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MEng Aeronautics & Astronautics

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MEng Aeronautics & Astronautics

Old 7th Feb 2010, 15:53
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MEng Aeronautics & Astronautics

Hi guys, are there many jobs out there in the design, development and testing of aircraft (helis) for graduates of MEng Aeronautics courses. Are these types of jobs much sought after amongst graduates? And can graduates typically get jobs working on the design and development side or would the typical route be to do a stint as an aircraft engineer for a while before getting into the design testing?

I'm a heli pilot, but i would ideally one day like to get into the research/design/industrial side of aviation. I'm trying to work out if there are many jobs in the field? (regretfully i turned down a place to study Aero Eng at imperial a few years back for a number of reasons , however i am now considering reapplying . I am 24 with a first class honours degree in music & sound technology, and hold a commercial heli-license and instructor rating).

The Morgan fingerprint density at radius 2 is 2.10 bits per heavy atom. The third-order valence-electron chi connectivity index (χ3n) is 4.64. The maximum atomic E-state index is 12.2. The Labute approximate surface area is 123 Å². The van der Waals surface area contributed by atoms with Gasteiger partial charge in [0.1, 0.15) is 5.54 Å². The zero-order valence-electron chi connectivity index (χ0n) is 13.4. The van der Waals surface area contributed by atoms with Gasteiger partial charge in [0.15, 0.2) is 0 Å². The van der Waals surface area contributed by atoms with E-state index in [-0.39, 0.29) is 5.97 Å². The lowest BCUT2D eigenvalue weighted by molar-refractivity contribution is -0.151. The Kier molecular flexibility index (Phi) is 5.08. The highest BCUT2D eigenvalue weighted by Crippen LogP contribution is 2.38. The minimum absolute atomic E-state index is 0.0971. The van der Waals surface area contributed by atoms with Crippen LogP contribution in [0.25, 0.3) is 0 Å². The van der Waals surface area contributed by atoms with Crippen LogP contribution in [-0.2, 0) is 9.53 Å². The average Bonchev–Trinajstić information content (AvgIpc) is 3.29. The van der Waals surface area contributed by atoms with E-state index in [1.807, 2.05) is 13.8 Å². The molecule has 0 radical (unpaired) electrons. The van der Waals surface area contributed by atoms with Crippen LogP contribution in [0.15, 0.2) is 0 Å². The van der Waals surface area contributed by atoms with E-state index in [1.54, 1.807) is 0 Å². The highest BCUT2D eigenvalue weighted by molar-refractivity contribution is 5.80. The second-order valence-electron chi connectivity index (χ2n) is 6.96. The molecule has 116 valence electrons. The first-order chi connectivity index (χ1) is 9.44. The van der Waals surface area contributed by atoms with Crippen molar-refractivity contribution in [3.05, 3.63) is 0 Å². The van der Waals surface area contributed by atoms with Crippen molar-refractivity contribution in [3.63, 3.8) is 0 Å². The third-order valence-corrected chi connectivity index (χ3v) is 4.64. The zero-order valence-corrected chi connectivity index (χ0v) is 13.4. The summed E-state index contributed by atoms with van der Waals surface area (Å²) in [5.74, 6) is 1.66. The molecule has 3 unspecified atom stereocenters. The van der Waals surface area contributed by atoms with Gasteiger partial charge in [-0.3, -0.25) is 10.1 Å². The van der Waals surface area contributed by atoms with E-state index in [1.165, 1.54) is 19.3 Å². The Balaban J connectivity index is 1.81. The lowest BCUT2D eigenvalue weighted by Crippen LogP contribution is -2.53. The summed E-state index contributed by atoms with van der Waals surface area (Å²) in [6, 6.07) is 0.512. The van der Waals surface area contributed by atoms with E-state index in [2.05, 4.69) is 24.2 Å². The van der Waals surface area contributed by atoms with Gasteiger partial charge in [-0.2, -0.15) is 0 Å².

Any thoughts would be very much appreciated. If I graduate (again) at 28 will i have missed the boat for the grad schemes etc...

Thanks all
Aucky
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Old 9th Feb 2010, 07:55
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I'd venture: yes, and no.

There isn't really a standard profile for a combined engineer and pilot - on the other hand there are a few of us around and most are doing very interesting jobs.

If you mean by "doing a stint as an aircraft engineer" working in maintenance, then whilst it's a useful opportunity if you get it, this is a very different qualification and skillset to those of a graduate and hasn't much to do with the sort of design / analysis / research jobs done by a graduate aeronautical engineer.

More likely you'll find yourself going in at the bottom as a "graduate trainee" post MEng; but, if you are any good, you should find yourself climbing the ladder into the more exciting jobs much more quickly than most as you combine the knowledge and skills gained in your flying with your engineering knowledge and skills.

I doubt that your age will worry anybody - it's not that unusual for people to make this sort of career-change decision in their 20s or 30s. The main thing to worry about is that the sort of jobs you're after will be relatively few and far between - but that's true for most of us in this game.